It was great to put faces to names, hang with fellow nerds and chat a bit with the creative minds who write such awesome fiction. Given the cost of traveling to England, I probably won’t be able to do it again for sometime.

So I’m going to end this blog post with a straight gallery of various pictures I took below. I’ll do a ‘cut off’ for the slower machines, so it’ll be up to you to see the rest if you want. But I hope every Warhammer fan gets a chance to attend the BLW someday.

Continue reading

The Gildar Rift

I'm sorry, but Huron Blackheart is just too damn ugly to make fun of.

I'm sorry, but Huron Blackheart is just too damn ugly to tease.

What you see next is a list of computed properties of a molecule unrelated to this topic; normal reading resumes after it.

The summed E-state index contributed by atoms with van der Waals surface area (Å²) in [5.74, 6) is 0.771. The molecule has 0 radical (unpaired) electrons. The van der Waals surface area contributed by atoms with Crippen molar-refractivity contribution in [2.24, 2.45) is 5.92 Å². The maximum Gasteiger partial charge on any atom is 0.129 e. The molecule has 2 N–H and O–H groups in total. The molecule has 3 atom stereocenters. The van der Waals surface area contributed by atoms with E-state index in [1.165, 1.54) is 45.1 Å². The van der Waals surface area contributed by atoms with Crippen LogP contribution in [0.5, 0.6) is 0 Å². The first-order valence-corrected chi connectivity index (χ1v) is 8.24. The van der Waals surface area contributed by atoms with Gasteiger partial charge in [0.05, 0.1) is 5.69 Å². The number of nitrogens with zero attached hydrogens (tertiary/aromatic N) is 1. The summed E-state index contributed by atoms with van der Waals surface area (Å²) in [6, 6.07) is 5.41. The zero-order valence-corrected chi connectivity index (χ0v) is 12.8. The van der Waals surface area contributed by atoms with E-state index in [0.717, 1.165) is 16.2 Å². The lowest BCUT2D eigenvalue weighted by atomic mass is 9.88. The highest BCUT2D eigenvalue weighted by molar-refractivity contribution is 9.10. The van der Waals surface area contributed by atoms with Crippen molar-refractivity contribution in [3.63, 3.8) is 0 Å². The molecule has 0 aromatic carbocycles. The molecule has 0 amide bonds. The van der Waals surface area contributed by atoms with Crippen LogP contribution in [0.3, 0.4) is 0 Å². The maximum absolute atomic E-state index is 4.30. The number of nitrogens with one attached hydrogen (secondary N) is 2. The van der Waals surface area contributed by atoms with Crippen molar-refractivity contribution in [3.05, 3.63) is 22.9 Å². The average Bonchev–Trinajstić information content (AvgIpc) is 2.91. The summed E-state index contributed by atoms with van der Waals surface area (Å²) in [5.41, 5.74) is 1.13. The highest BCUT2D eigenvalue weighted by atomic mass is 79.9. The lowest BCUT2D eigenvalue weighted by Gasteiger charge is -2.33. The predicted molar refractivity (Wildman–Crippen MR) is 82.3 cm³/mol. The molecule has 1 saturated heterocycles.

Author’s Edit-Note: Yesterday, I heard out some statements and thoughts on the review. As I considered it, I started to mentally compare this review to others I have written. I didn’t feel what I wrote was particularly fair, so I’ve submitted here an edited version.

Opinions can be swayed or changed, and not always for ill. If opinions and feelings didn’t change, then your first love would be your only love, people would be content with the same meal everyday and Kim Kardashian might still be married… for better or worse.

And opinions can be wrong, especially when founded on false facts or the impact  of a few bad apples in the barrel. And that doesn’t really do a book and its author justice. If anyone thinks this makes my opinion too biased, then so be it. It’s not the end of my world.

So here is the updated version. Edits are mentioned before hand, while the rest is left as the original.

I feel the need to give something of a disclaimer before I post this review.